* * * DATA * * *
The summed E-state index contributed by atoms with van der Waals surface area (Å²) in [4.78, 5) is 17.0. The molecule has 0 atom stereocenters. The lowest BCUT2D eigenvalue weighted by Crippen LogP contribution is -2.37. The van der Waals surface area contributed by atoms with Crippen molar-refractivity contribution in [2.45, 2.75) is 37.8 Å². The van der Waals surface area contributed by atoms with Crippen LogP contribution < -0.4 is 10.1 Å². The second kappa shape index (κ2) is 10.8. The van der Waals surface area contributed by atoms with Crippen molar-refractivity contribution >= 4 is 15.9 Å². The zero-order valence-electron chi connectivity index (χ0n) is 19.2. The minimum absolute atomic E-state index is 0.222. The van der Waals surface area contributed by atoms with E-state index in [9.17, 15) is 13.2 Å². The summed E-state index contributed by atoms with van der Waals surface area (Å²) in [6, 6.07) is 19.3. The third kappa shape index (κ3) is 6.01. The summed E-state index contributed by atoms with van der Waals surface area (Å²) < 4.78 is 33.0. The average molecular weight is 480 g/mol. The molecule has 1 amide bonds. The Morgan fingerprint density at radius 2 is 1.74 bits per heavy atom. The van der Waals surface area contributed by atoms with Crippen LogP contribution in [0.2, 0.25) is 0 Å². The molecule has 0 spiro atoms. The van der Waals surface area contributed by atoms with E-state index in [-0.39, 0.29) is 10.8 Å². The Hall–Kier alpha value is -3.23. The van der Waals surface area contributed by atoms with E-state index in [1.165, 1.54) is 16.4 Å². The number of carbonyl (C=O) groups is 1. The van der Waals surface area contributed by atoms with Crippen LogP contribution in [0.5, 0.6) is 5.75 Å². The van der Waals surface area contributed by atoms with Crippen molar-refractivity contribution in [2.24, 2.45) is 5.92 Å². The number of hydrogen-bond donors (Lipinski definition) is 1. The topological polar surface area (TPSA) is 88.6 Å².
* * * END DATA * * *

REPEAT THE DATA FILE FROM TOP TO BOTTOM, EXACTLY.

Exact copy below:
The summed E-state index contributed by atoms with van der Waals surface area (Å²) in [4.78, 5) is 17.0. The molecule has 0 atom stereocenters. The lowest BCUT2D eigenvalue weighted by Crippen LogP contribution is -2.37. The van der Waals surface area contributed by atoms with Crippen molar-refractivity contribution in [2.45, 2.75) is 37.8 Å². The van der Waals surface area contributed by atoms with Crippen LogP contribution < -0.4 is 10.1 Å². The second kappa shape index (κ2) is 10.8. The van der Waals surface area contributed by atoms with Crippen molar-refractivity contribution >= 4 is 15.9 Å². The zero-order valence-electron chi connectivity index (χ0n) is 19.2. The minimum absolute atomic E-state index is 0.222. The van der Waals surface area contributed by atoms with E-state index in [9.17, 15) is 13.2 Å². The summed E-state index contributed by atoms with van der Waals surface area (Å²) in [6, 6.07) is 19.3. The third kappa shape index (κ3) is 6.01. The summed E-state index contributed by atoms with van der Waals surface area (Å²) < 4.78 is 33.0. The average molecular weight is 480 g/mol. The molecule has 1 amide bonds. The Morgan fingerprint density at radius 2 is 1.74 bits per heavy atom. The van der Waals surface area contributed by atoms with Crippen LogP contribution in [0.2, 0.25) is 0 Å². The molecule has 0 spiro atoms. The van der Waals surface area contributed by atoms with E-state index in [-0.39, 0.29) is 10.8 Å². The Hall–Kier alpha value is -3.23. The van der Waals surface area contributed by atoms with E-state index in [1.165, 1.54) is 16.4 Å². The number of carbonyl (C=O) groups is 1. The van der Waals surface area contributed by atoms with Crippen LogP contribution in [0.5, 0.6) is 5.75 Å². The van der Waals surface area contributed by atoms with Crippen molar-refractivity contribution in [2.24, 2.45) is 5.92 Å². The number of hydrogen-bond donors (Lipinski definition) is 1. The topological polar surface area (TPSA) is 88.6 Å².